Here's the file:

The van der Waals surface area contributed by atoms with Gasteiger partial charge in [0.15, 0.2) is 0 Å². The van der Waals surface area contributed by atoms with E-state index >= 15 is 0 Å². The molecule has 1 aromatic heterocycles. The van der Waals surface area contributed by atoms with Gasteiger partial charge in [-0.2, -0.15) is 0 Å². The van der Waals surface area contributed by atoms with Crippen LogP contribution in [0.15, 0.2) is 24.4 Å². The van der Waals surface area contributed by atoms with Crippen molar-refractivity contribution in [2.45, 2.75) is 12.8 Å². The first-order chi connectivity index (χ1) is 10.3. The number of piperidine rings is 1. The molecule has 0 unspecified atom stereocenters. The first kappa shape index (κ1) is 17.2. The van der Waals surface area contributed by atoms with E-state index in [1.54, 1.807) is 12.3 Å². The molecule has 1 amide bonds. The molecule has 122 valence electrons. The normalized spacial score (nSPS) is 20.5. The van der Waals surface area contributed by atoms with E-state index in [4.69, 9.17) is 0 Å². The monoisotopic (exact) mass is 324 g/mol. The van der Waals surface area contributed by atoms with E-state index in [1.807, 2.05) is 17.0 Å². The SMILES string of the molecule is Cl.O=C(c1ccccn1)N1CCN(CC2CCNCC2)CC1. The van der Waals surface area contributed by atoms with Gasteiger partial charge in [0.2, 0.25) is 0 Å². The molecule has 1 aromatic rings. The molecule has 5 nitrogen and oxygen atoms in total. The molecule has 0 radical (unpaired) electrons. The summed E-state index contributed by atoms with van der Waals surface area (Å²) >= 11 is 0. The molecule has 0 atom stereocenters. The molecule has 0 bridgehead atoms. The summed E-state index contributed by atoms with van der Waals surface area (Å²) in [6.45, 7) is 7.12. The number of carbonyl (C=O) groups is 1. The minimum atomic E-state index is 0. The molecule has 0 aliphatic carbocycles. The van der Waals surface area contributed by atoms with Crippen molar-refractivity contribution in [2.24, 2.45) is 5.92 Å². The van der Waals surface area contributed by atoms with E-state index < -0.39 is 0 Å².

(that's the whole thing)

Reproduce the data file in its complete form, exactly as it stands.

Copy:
The van der Waals surface area contributed by atoms with Gasteiger partial charge in [0.15, 0.2) is 0 Å². The van der Waals surface area contributed by atoms with E-state index >= 15 is 0 Å². The molecule has 1 aromatic heterocycles. The van der Waals surface area contributed by atoms with Gasteiger partial charge in [-0.2, -0.15) is 0 Å². The van der Waals surface area contributed by atoms with Crippen LogP contribution in [0.15, 0.2) is 24.4 Å². The van der Waals surface area contributed by atoms with Crippen molar-refractivity contribution in [2.45, 2.75) is 12.8 Å². The first-order chi connectivity index (χ1) is 10.3. The number of piperidine rings is 1. The molecule has 0 unspecified atom stereocenters. The first kappa shape index (κ1) is 17.2. The van der Waals surface area contributed by atoms with E-state index in [1.54, 1.807) is 12.3 Å². The molecule has 1 amide bonds. The molecule has 122 valence electrons. The normalized spacial score (nSPS) is 20.5. The van der Waals surface area contributed by atoms with E-state index in [4.69, 9.17) is 0 Å². The monoisotopic (exact) mass is 324 g/mol. The van der Waals surface area contributed by atoms with E-state index in [1.807, 2.05) is 17.0 Å². The SMILES string of the molecule is Cl.O=C(c1ccccn1)N1CCN(CC2CCNCC2)CC1. The van der Waals surface area contributed by atoms with Gasteiger partial charge in [0.2, 0.25) is 0 Å². The molecule has 1 aromatic rings. The molecule has 5 nitrogen and oxygen atoms in total. The molecule has 0 radical (unpaired) electrons. The summed E-state index contributed by atoms with van der Waals surface area (Å²) >= 11 is 0. The molecule has 0 atom stereocenters. The molecule has 0 bridgehead atoms. The summed E-state index contributed by atoms with van der Waals surface area (Å²) in [6.45, 7) is 7.12. The number of carbonyl (C=O) groups is 1. The minimum atomic E-state index is 0. The molecule has 0 aliphatic carbocycles. The van der Waals surface area contributed by atoms with Crippen molar-refractivity contribution in [2.24, 2.45) is 5.92 Å². The van der Waals surface area contributed by atoms with E-state index < -0.39 is 0 Å².